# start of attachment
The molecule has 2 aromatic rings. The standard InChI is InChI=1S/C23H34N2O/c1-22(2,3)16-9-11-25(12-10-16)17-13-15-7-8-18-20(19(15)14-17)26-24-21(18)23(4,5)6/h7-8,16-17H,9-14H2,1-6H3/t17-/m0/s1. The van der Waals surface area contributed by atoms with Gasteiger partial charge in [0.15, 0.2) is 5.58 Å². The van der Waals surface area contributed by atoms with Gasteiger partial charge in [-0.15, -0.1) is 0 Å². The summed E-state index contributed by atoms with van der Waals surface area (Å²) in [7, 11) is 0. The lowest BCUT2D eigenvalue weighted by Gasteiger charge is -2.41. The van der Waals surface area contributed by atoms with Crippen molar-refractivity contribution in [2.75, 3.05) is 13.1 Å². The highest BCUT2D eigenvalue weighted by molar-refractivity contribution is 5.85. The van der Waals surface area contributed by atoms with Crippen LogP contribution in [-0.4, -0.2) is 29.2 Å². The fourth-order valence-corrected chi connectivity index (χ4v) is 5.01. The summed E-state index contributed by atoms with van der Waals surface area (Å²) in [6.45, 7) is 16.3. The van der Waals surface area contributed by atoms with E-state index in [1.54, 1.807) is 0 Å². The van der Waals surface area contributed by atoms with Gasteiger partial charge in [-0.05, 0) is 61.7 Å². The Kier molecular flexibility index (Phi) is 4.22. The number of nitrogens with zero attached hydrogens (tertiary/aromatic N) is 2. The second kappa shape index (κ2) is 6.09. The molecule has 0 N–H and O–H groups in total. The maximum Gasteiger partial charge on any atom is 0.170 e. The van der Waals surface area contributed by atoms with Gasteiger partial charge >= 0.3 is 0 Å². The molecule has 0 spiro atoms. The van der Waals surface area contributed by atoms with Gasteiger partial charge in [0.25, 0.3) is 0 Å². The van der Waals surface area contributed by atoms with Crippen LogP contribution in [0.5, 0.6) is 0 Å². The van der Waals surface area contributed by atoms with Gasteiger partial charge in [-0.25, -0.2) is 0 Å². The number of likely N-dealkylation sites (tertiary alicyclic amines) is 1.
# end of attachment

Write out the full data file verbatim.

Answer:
The molecule has 2 aromatic rings. The standard InChI is InChI=1S/C23H34N2O/c1-22(2,3)16-9-11-25(12-10-16)17-13-15-7-8-18-20(19(15)14-17)26-24-21(18)23(4,5)6/h7-8,16-17H,9-14H2,1-6H3/t17-/m0/s1. The van der Waals surface area contributed by atoms with Gasteiger partial charge in [0.15, 0.2) is 5.58 Å². The van der Waals surface area contributed by atoms with Gasteiger partial charge in [-0.15, -0.1) is 0 Å². The summed E-state index contributed by atoms with van der Waals surface area (Å²) in [7, 11) is 0. The lowest BCUT2D eigenvalue weighted by Gasteiger charge is -2.41. The van der Waals surface area contributed by atoms with Crippen molar-refractivity contribution in [2.75, 3.05) is 13.1 Å². The highest BCUT2D eigenvalue weighted by molar-refractivity contribution is 5.85. The van der Waals surface area contributed by atoms with Crippen LogP contribution in [-0.4, -0.2) is 29.2 Å². The fourth-order valence-corrected chi connectivity index (χ4v) is 5.01. The summed E-state index contributed by atoms with van der Waals surface area (Å²) in [6.45, 7) is 16.3. The van der Waals surface area contributed by atoms with E-state index in [1.54, 1.807) is 0 Å². The van der Waals surface area contributed by atoms with Gasteiger partial charge in [-0.05, 0) is 61.7 Å². The Kier molecular flexibility index (Phi) is 4.22. The number of nitrogens with zero attached hydrogens (tertiary/aromatic N) is 2. The second kappa shape index (κ2) is 6.09. The molecule has 0 N–H and O–H groups in total. The maximum Gasteiger partial charge on any atom is 0.170 e. The van der Waals surface area contributed by atoms with Gasteiger partial charge >= 0.3 is 0 Å². The molecule has 0 spiro atoms. The van der Waals surface area contributed by atoms with Gasteiger partial charge in [0.25, 0.3) is 0 Å². The van der Waals surface area contributed by atoms with Crippen LogP contribution in [0.5, 0.6) is 0 Å². The van der Waals surface area contributed by atoms with Gasteiger partial charge in [-0.25, -0.2) is 0 Å². The number of likely N-dealkylation sites (tertiary alicyclic amines) is 1.